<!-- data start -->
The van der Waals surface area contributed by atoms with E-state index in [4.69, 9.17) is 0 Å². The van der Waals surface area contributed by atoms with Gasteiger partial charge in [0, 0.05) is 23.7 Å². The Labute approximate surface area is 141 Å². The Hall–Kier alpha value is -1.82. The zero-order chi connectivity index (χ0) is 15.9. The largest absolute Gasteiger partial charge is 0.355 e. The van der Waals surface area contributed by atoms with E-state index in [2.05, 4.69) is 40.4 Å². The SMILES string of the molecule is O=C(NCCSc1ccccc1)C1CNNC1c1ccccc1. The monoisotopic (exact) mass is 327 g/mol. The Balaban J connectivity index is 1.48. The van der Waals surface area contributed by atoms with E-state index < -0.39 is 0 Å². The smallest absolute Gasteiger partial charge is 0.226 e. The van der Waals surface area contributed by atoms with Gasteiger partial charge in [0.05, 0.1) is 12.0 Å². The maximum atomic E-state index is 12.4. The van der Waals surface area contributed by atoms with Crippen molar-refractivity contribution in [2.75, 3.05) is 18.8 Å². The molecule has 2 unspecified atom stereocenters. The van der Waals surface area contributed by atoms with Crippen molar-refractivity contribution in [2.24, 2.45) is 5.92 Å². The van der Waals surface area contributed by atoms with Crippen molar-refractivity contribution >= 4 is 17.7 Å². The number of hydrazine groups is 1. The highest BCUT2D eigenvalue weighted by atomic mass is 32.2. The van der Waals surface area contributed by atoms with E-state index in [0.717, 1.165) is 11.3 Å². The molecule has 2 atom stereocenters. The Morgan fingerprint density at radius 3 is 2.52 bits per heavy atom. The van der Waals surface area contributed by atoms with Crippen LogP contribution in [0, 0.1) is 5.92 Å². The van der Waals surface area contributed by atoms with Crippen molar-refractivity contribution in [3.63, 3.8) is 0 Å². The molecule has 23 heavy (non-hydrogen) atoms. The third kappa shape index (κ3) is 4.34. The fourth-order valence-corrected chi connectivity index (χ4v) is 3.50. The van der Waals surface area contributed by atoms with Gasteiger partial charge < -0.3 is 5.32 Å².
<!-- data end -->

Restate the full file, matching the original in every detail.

The van der Waals surface area contributed by atoms with E-state index in [4.69, 9.17) is 0 Å². The van der Waals surface area contributed by atoms with Gasteiger partial charge in [0, 0.05) is 23.7 Å². The Labute approximate surface area is 141 Å². The Hall–Kier alpha value is -1.82. The zero-order chi connectivity index (χ0) is 15.9. The largest absolute Gasteiger partial charge is 0.355 e. The van der Waals surface area contributed by atoms with E-state index in [2.05, 4.69) is 40.4 Å². The SMILES string of the molecule is O=C(NCCSc1ccccc1)C1CNNC1c1ccccc1. The monoisotopic (exact) mass is 327 g/mol. The Balaban J connectivity index is 1.48. The van der Waals surface area contributed by atoms with E-state index < -0.39 is 0 Å². The smallest absolute Gasteiger partial charge is 0.226 e. The van der Waals surface area contributed by atoms with Gasteiger partial charge in [0.05, 0.1) is 12.0 Å². The maximum atomic E-state index is 12.4. The van der Waals surface area contributed by atoms with Crippen molar-refractivity contribution in [2.75, 3.05) is 18.8 Å². The molecule has 2 unspecified atom stereocenters. The van der Waals surface area contributed by atoms with Crippen molar-refractivity contribution in [2.24, 2.45) is 5.92 Å². The van der Waals surface area contributed by atoms with Crippen molar-refractivity contribution >= 4 is 17.7 Å². The number of hydrazine groups is 1. The highest BCUT2D eigenvalue weighted by atomic mass is 32.2. The van der Waals surface area contributed by atoms with E-state index in [0.717, 1.165) is 11.3 Å². The molecule has 2 atom stereocenters. The Morgan fingerprint density at radius 3 is 2.52 bits per heavy atom. The van der Waals surface area contributed by atoms with Crippen LogP contribution in [0, 0.1) is 5.92 Å². The van der Waals surface area contributed by atoms with Crippen molar-refractivity contribution in [3.63, 3.8) is 0 Å². The molecule has 23 heavy (non-hydrogen) atoms. The third kappa shape index (κ3) is 4.34. The fourth-order valence-corrected chi connectivity index (χ4v) is 3.50. The van der Waals surface area contributed by atoms with Gasteiger partial charge < -0.3 is 5.32 Å².